I choose the word "bystanders" very carefully. Over the years, I’ve read numerous articles about the "Bystander Effect," and I now feel like I have witnessed it firsthand. The Bystander Effect is a well-studied theory in psychology that explains why individuals in a crowd or in public spaces sometimes fail to assist people in distress. According to the theory, the individual's sense of moral responsibility towards others is "diffused" in these settings. No one person feels a complete sense of moral obligation to render assistance so no one does. I first learned about the Bystander Effect in my Intro to Psych class in the mid-1980s. The professor told us the story of Kitty Genovese, a waitress who was murdered outside her apartment building in 1964, stabbed to death by a man who had followed her home from work. The teacher explained that the crime had occurred in "full view of dozens of witnesses" from their apartment windows while she cried out for help. No one came to her aid. The reporting on the incident was later revealed to be flawed; in fact, there were not dozens of eyewitnesses, and a careful forensic analysis of her murder challenges the narrative that anyone living nearby could have had a clear understanding of what was happening to her. Still, the case prompted major research studies designed to explore the phenomenon. Collectively, this body of research, most of it done under laboratory conditions, revealed the existence of a Bystander Effect.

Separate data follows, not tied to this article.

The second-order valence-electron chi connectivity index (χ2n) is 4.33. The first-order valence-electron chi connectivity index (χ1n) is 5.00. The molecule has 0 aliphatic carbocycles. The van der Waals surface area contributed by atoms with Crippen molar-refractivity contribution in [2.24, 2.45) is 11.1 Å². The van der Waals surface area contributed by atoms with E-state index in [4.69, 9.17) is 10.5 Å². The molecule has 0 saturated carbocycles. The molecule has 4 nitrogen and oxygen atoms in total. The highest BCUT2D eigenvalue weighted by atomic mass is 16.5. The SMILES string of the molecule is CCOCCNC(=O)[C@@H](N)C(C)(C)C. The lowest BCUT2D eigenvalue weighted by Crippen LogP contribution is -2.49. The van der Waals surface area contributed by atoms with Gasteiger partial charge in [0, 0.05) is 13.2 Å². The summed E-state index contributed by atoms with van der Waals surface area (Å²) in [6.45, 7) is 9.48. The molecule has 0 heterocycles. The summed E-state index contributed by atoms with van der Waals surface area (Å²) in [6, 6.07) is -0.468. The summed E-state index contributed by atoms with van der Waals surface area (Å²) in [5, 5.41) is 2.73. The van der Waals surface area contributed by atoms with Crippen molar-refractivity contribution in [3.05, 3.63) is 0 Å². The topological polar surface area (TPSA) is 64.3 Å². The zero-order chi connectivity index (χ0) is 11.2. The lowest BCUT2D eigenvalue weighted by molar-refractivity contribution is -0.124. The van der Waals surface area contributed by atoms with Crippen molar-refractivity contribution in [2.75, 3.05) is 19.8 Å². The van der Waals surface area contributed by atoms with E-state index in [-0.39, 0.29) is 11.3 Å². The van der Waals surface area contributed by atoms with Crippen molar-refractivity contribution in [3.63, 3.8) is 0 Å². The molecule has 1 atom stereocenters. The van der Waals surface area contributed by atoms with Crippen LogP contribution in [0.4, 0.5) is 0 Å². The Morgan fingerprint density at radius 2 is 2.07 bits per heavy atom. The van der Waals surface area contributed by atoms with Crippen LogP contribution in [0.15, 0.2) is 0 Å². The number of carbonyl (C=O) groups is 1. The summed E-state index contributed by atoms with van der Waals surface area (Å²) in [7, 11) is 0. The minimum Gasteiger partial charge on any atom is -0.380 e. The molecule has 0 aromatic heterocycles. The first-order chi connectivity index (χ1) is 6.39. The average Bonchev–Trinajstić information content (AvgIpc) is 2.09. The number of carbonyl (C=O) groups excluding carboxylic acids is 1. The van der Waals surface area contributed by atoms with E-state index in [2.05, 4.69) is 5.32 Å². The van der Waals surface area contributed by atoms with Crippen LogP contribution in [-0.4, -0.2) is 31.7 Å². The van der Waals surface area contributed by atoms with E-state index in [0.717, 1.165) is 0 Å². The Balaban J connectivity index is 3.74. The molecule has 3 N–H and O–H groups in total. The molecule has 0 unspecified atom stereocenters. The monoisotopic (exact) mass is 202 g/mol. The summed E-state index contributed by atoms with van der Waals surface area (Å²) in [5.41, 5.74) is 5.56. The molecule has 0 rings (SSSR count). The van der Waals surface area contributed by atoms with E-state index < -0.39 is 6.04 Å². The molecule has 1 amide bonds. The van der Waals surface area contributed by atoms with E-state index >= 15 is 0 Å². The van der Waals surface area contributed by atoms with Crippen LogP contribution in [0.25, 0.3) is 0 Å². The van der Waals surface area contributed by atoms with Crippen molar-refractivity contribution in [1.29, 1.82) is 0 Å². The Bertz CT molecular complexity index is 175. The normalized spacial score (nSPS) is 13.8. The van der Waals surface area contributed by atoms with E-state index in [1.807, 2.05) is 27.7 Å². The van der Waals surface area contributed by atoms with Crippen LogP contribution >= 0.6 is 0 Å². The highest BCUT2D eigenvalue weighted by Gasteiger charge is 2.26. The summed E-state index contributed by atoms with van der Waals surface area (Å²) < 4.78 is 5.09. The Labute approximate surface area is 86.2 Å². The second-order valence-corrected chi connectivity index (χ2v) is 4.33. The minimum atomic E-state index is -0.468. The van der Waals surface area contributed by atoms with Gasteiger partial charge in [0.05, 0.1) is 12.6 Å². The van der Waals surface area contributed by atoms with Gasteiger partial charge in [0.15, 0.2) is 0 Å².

I remember not being shocked when I learned about the Genovese case. Of course, I thought. She lived in an apartment building---strangers living in boxes. No one really cares about their neighbors in a place like that. Already at 20 years old, I had intuited a profound truth about America: Community is great if you can find it, but many people live the vast no man's land that stretches out between communities, an entire continent of apartment complexes and lonely people in grocery stores and fast-food restaurants and anonymous neighborhoods where your neighbors can list the things they know about you on the fingers of one hand. Nearly everyone is a stranger in these spaces and no one is accountable to anyone else. Not really.